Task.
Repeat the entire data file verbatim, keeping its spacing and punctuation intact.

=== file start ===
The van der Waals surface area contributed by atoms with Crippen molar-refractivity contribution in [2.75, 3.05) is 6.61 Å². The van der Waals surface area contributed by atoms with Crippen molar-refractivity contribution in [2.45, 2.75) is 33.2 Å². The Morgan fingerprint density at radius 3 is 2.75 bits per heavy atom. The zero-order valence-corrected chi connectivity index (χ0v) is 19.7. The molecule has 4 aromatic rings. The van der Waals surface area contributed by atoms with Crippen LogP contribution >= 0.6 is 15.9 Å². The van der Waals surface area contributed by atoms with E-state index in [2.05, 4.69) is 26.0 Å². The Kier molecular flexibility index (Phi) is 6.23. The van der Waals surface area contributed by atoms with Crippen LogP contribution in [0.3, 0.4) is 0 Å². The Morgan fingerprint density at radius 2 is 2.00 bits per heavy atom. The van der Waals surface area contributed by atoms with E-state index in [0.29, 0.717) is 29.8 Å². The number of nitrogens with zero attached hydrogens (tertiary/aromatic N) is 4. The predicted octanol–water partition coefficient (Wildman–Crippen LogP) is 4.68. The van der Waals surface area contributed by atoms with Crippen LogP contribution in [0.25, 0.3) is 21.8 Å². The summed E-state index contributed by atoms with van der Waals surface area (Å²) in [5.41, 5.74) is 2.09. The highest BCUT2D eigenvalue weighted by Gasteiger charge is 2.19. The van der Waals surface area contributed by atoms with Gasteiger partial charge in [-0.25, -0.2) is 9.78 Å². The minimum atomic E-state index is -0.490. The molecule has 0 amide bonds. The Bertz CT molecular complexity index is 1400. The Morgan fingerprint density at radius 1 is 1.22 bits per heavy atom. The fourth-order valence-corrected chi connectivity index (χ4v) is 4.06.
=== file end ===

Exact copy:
The van der Waals surface area contributed by atoms with Crippen molar-refractivity contribution in [2.75, 3.05) is 6.61 Å². The van der Waals surface area contributed by atoms with Crippen molar-refractivity contribution in [2.45, 2.75) is 33.2 Å². The Morgan fingerprint density at radius 3 is 2.75 bits per heavy atom. The zero-order valence-corrected chi connectivity index (χ0v) is 19.7. The molecule has 4 aromatic rings. The van der Waals surface area contributed by atoms with Crippen LogP contribution >= 0.6 is 15.9 Å². The van der Waals surface area contributed by atoms with E-state index in [2.05, 4.69) is 26.0 Å². The Kier molecular flexibility index (Phi) is 6.23. The van der Waals surface area contributed by atoms with Crippen LogP contribution in [0.3, 0.4) is 0 Å². The Morgan fingerprint density at radius 2 is 2.00 bits per heavy atom. The van der Waals surface area contributed by atoms with E-state index in [0.29, 0.717) is 29.8 Å². The number of nitrogens with zero attached hydrogens (tertiary/aromatic N) is 4. The predicted octanol–water partition coefficient (Wildman–Crippen LogP) is 4.68. The van der Waals surface area contributed by atoms with Crippen LogP contribution in [0.25, 0.3) is 21.8 Å². The summed E-state index contributed by atoms with van der Waals surface area (Å²) in [5.41, 5.74) is 2.09. The highest BCUT2D eigenvalue weighted by Gasteiger charge is 2.19. The van der Waals surface area contributed by atoms with Gasteiger partial charge in [-0.25, -0.2) is 9.78 Å². The minimum atomic E-state index is -0.490. The molecule has 0 amide bonds. The Bertz CT molecular complexity index is 1400. The Morgan fingerprint density at radius 1 is 1.22 bits per heavy atom. The fourth-order valence-corrected chi connectivity index (χ4v) is 4.06.